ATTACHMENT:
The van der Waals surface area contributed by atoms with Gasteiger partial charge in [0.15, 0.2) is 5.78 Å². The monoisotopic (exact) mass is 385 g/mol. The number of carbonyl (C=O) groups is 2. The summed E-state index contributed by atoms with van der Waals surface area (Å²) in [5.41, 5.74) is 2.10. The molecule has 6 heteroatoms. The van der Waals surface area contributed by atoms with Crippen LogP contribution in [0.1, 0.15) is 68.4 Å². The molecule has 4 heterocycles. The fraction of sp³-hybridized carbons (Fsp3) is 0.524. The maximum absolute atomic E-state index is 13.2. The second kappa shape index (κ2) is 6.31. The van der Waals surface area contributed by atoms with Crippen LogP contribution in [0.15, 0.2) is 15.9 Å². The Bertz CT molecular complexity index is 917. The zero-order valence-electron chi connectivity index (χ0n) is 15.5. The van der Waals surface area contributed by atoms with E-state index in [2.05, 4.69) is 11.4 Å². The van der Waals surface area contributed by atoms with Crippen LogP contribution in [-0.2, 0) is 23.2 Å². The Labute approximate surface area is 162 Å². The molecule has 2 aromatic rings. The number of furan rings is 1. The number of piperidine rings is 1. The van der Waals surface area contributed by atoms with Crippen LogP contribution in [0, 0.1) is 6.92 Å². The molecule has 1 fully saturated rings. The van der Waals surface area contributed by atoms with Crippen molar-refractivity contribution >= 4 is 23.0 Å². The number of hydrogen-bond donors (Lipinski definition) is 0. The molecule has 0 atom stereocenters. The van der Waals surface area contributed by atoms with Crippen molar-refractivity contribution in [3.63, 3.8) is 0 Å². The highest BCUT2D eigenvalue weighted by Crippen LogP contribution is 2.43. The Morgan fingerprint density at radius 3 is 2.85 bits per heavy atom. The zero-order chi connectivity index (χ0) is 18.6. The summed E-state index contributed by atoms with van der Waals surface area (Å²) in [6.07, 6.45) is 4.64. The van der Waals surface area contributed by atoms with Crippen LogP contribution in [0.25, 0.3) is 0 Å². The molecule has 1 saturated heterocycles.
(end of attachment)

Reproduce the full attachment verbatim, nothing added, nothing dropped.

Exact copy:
The van der Waals surface area contributed by atoms with Gasteiger partial charge in [0.15, 0.2) is 5.78 Å². The monoisotopic (exact) mass is 385 g/mol. The number of carbonyl (C=O) groups is 2. The summed E-state index contributed by atoms with van der Waals surface area (Å²) in [5.41, 5.74) is 2.10. The molecule has 6 heteroatoms. The van der Waals surface area contributed by atoms with Crippen LogP contribution in [0.1, 0.15) is 68.4 Å². The molecule has 4 heterocycles. The fraction of sp³-hybridized carbons (Fsp3) is 0.524. The maximum absolute atomic E-state index is 13.2. The second kappa shape index (κ2) is 6.31. The van der Waals surface area contributed by atoms with Crippen LogP contribution in [0.15, 0.2) is 15.9 Å². The Bertz CT molecular complexity index is 917. The zero-order valence-electron chi connectivity index (χ0n) is 15.5. The van der Waals surface area contributed by atoms with E-state index in [2.05, 4.69) is 11.4 Å². The van der Waals surface area contributed by atoms with Crippen LogP contribution in [-0.2, 0) is 23.2 Å². The Labute approximate surface area is 162 Å². The molecule has 2 aromatic rings. The number of furan rings is 1. The number of piperidine rings is 1. The van der Waals surface area contributed by atoms with Crippen LogP contribution in [0, 0.1) is 6.92 Å². The molecule has 1 fully saturated rings. The van der Waals surface area contributed by atoms with Crippen molar-refractivity contribution >= 4 is 23.0 Å². The number of hydrogen-bond donors (Lipinski definition) is 0. The molecule has 0 atom stereocenters. The van der Waals surface area contributed by atoms with Crippen molar-refractivity contribution in [3.63, 3.8) is 0 Å². The highest BCUT2D eigenvalue weighted by Crippen LogP contribution is 2.43. The Morgan fingerprint density at radius 3 is 2.85 bits per heavy atom. The zero-order chi connectivity index (χ0) is 18.6. The summed E-state index contributed by atoms with van der Waals surface area (Å²) in [6.07, 6.45) is 4.64. The van der Waals surface area contributed by atoms with Crippen LogP contribution in [0.25, 0.3) is 0 Å². The molecule has 1 saturated heterocycles.